I got Terry on the phone to talk about making these shows. I was a little lost when I started asking him questions about some of the creative aspects of the show because he treated it as real and said that Nic was a real person. Afterward, I realized that keeping the mystery alive was a key to making the hugely interconnected worlds work. If you Google Tanis or The Black Tapes, the suggested search will bring up the phrase “is it real?” Some percentage of the fans so enjoy the experience of gaining some of the wonder of the world back that they dive headlong into it, and Terry surely doesn’t want to let them down.

The closest he’s come to giving it away on the shows is on Episode 2 of Rabbits where the host confuses Terry’s and Nic’s voices and remarks that they sound exactly the same. In a more than subtle wink to the audience, Terry responds that they get that a lot.

I hope that he keeps this up. The world could use some more mystery, so as Nic says on the sign-off of every episode of Tanis, keep looking.

RABBITS, a new podcast from PRA. Via PRA

Observer: You have a lot of episodes of Black Tapes and Tanis. There are a lot of hours of listening here. How long does it take to make an episode?

Terry Miles: It takes at least a week to write the narrative. The physical production and the interviews are dependent on the situation, but that’s generally something that can be done within a one week period. It’s certainly not all seven days.

And do you have a studio that people come into for the other parts?

We do it where it’s meant to be. If it’s a living room, we do it in a living room. The narration is recorded in studio and some interviews are recorded in studio at the desk. The post-production is what takes the longest. That’s a good solid two weeks of twiddling the knobs, and playing with the music, and some composing too.

How many other people work on the shows besides you, and who is Ashley Park?

Ashley Park is my band from a previous life. There’s a small production team. Everyone’s really good at their job, so we like to keep it small.

Is Ashley Park the band that composed the music for the show?

Yeah. The first song for Black Tapes and Tanis are Ashley Park songs, and then I do the music. Ashley Park was just kind of the name of a revolving cast of bandmates back in the early 2000’s. But it’s just me with a keyboard these days, and I love it. I love making music for the shows.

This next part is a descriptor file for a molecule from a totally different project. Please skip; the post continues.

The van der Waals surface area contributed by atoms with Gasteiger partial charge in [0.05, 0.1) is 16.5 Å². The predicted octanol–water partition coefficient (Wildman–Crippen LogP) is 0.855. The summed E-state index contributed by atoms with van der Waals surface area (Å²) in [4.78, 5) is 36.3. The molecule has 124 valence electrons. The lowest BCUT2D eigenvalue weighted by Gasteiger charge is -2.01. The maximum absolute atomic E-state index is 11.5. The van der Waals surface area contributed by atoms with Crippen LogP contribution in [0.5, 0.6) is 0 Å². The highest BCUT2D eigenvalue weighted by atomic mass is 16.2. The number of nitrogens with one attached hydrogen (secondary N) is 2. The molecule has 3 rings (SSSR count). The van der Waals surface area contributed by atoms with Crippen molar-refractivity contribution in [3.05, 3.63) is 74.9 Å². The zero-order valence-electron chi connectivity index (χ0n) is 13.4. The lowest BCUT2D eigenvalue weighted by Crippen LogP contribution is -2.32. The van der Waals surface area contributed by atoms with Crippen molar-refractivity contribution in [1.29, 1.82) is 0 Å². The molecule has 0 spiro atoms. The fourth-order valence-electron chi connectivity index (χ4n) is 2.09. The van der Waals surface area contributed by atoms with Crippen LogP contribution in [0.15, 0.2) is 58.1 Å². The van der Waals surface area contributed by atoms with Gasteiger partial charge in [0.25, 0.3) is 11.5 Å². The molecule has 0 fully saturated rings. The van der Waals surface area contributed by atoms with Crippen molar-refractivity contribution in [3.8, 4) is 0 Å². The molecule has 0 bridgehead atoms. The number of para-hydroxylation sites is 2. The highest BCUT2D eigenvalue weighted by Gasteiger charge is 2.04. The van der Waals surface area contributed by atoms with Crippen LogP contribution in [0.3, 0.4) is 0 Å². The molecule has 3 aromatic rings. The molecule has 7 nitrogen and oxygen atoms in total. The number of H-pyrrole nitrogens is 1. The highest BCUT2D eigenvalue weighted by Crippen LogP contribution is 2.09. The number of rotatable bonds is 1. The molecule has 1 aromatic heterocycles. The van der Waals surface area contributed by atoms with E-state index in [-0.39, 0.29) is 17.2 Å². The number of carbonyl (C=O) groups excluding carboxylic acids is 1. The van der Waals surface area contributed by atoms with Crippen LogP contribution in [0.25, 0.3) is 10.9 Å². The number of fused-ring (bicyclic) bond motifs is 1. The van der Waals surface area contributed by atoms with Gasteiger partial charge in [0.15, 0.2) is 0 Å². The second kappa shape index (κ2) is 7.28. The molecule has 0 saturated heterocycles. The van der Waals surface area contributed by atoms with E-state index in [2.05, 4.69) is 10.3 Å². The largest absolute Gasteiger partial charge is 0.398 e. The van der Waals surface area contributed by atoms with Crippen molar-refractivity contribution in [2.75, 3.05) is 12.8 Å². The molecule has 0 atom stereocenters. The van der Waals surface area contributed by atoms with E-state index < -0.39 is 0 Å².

Before everything started did you have a team in place? I can’t remember which show started first.

Black Tapes was first. I executive produced it with my partner Paul Bae. We do that under Pacific Northwest Stories, and Tanis is just me and Nic on the executive producing side. It’s separate from the work I do with Paul and the Pacific Northwest Stories, so we put it under that banner because Nic is in the same world as Alex. It’s the same group, but nowadays we have two sister networks. We have Pacific Northwest Stories, and that’s just me and Paul. The Black Tapes is Pacific Northwest Stories; TANIS and RABBITS are Public Radio Alliance, which is just a branch off with me and Nic, and Tanis sort of straddles both worlds. Rabbits is our new show and was No. 1 on iTunes for a short while, which is very exciting.

Are there characters from Black Tapes or Tanis on Rabbits?

Nic gets interviewed by the host of the show Carly Parker in one of the early episodes.

Okay so the characters from Rabbits are familiar with Black Tapes and Tanis, so how does Nic fit in?

He did a special episode of Tanis for our Patreon supporters about the mythic video game called Polybius. It’s referenced in Rabbits when Carly talks to Nic about it. All of us are into the same kind of arcane weird games and mythology. We got it bad over here.